• 8. MIT Forum for Supply Chain Innovation In commercial supply chain software (i2, SAP, Oracle, Manugistics) processes are defined in terms of rates and flows (consumption, production). System variables (cost, rebates, transportation time, out-of-stock) evaluate or integrate sets of algebraic equations (ODE, ordinary differential equations or PDE, partial differential equations) relating these variables to optimise for best results (best price, shortest lead time, minimal inventory). The process (EBM or equation-based modeling) assumes that these parameters are linear in nature and relevant data are available. In the real world, events are non-linear, actions are discrete and information about data is distributed. Research at the Forum may contribute to solutions where Agents-based supply chain software may function continuously and autonomously in a particular environment, often inhabited by other Agents (Multi-Agent Systems) and processes. Continuity and autonomy indicates that Agents are able to execute processes or carry out activities in a flexible and intelligent manner that is both adaptive and responsive to changes in the environment without requiring constant human guidance, intervention or top-down control from a system operator. An Agent that functions continuously in an environment over a period of time would be able to learn from experience (patterns). In addition, Agents that inhabit an environment with other Agents (Multi- Agent Systems) are able to communicate, cooperate and are mobile (from one environment to another). The mobile, networked, autonomous, self-learning, adaptive Agent may have radically different principles compared to those that were developed for monolithic systems. Examination of naturally occurring Agent- based systems suggests design principles for the next generation of Agents. While particular circumstances may warrant deliberate exceptions, in general, the research in the Forum may align with these concepts: [1] Agents should correspond to “things” in the problem domain rather than to abstract functions. [2] Agents should be small in mass, time (able to forget) and scope (avoid global knowledge action). [3] Multi-Agent Systems should be decentralized (no single point of control/failure). [4] Agents should be neither homogeneous nor incompatible but diverse. [5] Agent communities should include a dissipative mechanism (entropy leak). [6] Agents should have ways of caching and sharing what they learn about their environment. [7] Agents should plan and execute concurrently rather than sequentially. Computer-based modeling has largely used system dynamics based on ODE. However, a multitude of industrial and businesses, including supply chain management, are struggling to respond in real-time. Eventually this transition may emerge as real-time adaptable business network. This paradigm shift will make it imperative to model software based both with agents and equations. The question is no longer whether to select one or the other approach but to establish a mix of both and develop criteria for selecting one or other approach, that can offer solutions. The “balance” is itself subject to change. For experts supply chain management, the situation is analogous to “push-pull” strategy where the push-pull boundary may shift with changing demand. Difference in representational focus between ABM vs EBM has consequences for how models are modularized. EBM’s represent the system as a set of equations that relate observables to one another. The basic unit of the model, the equation, typically relates observables whose values are affected by the actions of multiple individuals, so the natural modularization often crosses boundaries among individuals. ABM represents the internal behaviour of each individual. An Agent’s behaviour may depend on observables generated by other individuals, but does not directly access the representation of those individuals’ behaviours, so the natural modularization follows boundaries among individuals. This fundamental difference in model structure gives ABM a key advantage in commercial applications such as adaptable supply chain management, in two ways: First, in an ABM, each firm has its own Agents. An Agent’s internal behaviours are not required to be visible to the rest of the system, so firms can maintain proprietary information about their internal operations. Groups of firms can conduct joint modeling exercises (Public MarketPlace) while keeping their individual Agents on their own computers, maintaining whatever controls are needed. Construction of EBM require disclosure of relationships that each firm maintains on observables so that equations can be formulated and evaluated. Distributed execution of EBM is not impossible, but does not naturally respect boundaries among the individuals (why public e-MarketPlaces failed to take-off). MIT Forum for Supply Chain Innovation (Established: 2002 Q1) Page 8
  • 9. MIT Forum for Supply Chain Innovation Second, in many cases, simulation of a system is part of a larger project whose desired outcome is a control scheme that more or less automatically regulates the behaviour of the entire system. Agents correspond one- to-one with the individuals (firms or divisions of firms) in the system being modeled, and their behaviours are analogs of the real behaviours. These two characteristics make Agents a natural locus for the application of adaptive techniques that can modify their behaviours as Agents execute, so as to control emergent behavior of the overall system. Migration from simulation model to adaptive control model is much straightforward in ABM than EBM. One can imagine a member of adaptable business network or supply chain using its simulation Agent as the basis for an automated control Agent that handles routine interactions with trading partners. It is much less likely that such a firm would submit aspects of its operation to an external “equation manager” that maintains specified relationships among observables from several firms. ABM’s support more direct experimentation. Managers playing “what-if” games with the model can think directly in terms of familiar business processes, rather than having to translate them into equations relating observables. ABM’s are easier to translate back into practice. One purpose of “what-if” experiments is to identify improved business practices that ca be implemented. If the model is expressed and modified directly in terms of behaviours, implementation of its recommendations is a matter of transcribing the modified behaviours of Agents into task descriptions for the underlying physical entities in the real world. The disadvantages of EBM result largely from the use of averages of critical system variables over time and space. EBM assumes homogeneity among individuals but individuals in real systems are often heterogeneous. When the dynamics are non-linear, local variations from the averages can lead to significant deviations in overall system behavior. In business applications driven by ‘if-then’ decisions, non-linearity is the rule. Because ABM’s are inherently local, it is natural to let each Agent monitor the value of system variables locally, without averaging over time and space and thus without losing the local idiosyncrasies that can determine overall system behavior. The approach to system design and supply chain management with Agents in the software landscape is at odds with the centralized top-down tradition in current systems. The question usually arises in terms of the contrast between local and global optimization. Decision-makers fear that by turning control of a system over to locally autonomous Agents without a central decision-making body, they will lose value that could have been captured by an integrated (enterprise) global approach. The benefits of Agent-based architecture approaches vs centralized ones are conditional, not absolute. In a stable environment, a centralized approach can be optimized to out-perform the initial efforts of an opportunistic distributed system of Agents. If the distributed system has appropriate learning capabilities, it will eventually become as efficient. Market conditions are marked by rapid and unpredictable change, not stability. Change and contingency are inescapable features of the real world. The appropriate comparison is not between local and global optima but between static versus adaptable systems. Real-time adaptability is crucial to supply chain management. Contacts Shoumen Datta Executive Director MIT Forum for Supply Chain Innovation Engineering Systems Division School of Engineering Massachusetts Institute of Technology 77 Massachusetts Avenue (Room 1-179) Cambridge, Massachusetts 02139 Phn 1.617.452.3211 Fax 1.617.258.6775 MIT Forum for Supply Chain Innovation (Established: 2002 Q1) Page 9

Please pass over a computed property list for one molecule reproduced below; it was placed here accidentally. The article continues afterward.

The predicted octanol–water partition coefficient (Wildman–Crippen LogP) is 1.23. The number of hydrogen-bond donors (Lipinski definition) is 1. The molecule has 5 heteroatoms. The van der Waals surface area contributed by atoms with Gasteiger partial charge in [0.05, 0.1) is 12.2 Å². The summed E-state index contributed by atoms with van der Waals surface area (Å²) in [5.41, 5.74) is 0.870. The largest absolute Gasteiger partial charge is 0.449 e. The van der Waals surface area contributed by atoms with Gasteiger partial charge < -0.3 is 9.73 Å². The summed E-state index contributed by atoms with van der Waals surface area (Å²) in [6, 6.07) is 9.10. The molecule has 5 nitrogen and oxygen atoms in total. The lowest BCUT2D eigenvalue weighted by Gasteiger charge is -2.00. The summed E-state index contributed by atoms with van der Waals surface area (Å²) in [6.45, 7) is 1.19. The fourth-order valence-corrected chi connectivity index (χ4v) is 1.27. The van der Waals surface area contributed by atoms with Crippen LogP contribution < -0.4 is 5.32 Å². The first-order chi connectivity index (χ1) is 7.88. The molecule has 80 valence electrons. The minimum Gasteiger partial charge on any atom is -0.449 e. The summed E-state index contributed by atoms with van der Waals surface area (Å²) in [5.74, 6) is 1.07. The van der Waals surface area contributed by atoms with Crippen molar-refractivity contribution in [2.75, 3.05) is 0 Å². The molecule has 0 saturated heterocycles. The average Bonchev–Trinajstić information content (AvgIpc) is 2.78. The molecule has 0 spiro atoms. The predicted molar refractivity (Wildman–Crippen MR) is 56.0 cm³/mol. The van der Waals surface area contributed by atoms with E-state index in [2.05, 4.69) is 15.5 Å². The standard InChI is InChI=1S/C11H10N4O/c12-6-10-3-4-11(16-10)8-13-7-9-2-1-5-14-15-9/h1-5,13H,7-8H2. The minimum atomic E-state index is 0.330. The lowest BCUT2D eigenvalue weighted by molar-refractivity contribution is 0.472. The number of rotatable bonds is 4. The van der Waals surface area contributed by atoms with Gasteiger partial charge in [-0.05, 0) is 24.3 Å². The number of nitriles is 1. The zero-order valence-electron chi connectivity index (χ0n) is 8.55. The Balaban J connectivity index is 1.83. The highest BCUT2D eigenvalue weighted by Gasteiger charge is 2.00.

• 10. MIT Forum for Supply Chain Innovation Email Charles H. Fine Chrysler LFM Professor of Management Massachusetts Institute of Technology Sloan School of Management 50 Memorial Drive (Room E53-390) Cambridge, Massachusetts 02142 Tel 1-617-253-3632 Fax 1-617-258-7579 Email David Simchi-Levi Professor of Engineering Systems School of Engineering Massachusetts Institute of Technology 77 Massachusetts Avenue (Room 1-171) Cambridge, Massachusetts 02139-4307 Phn 1.617-253-6160 Fax 1.617-258-8029 Email MIT Forum for Supply Chain Innovation (Established: 2002 Q1) Page 10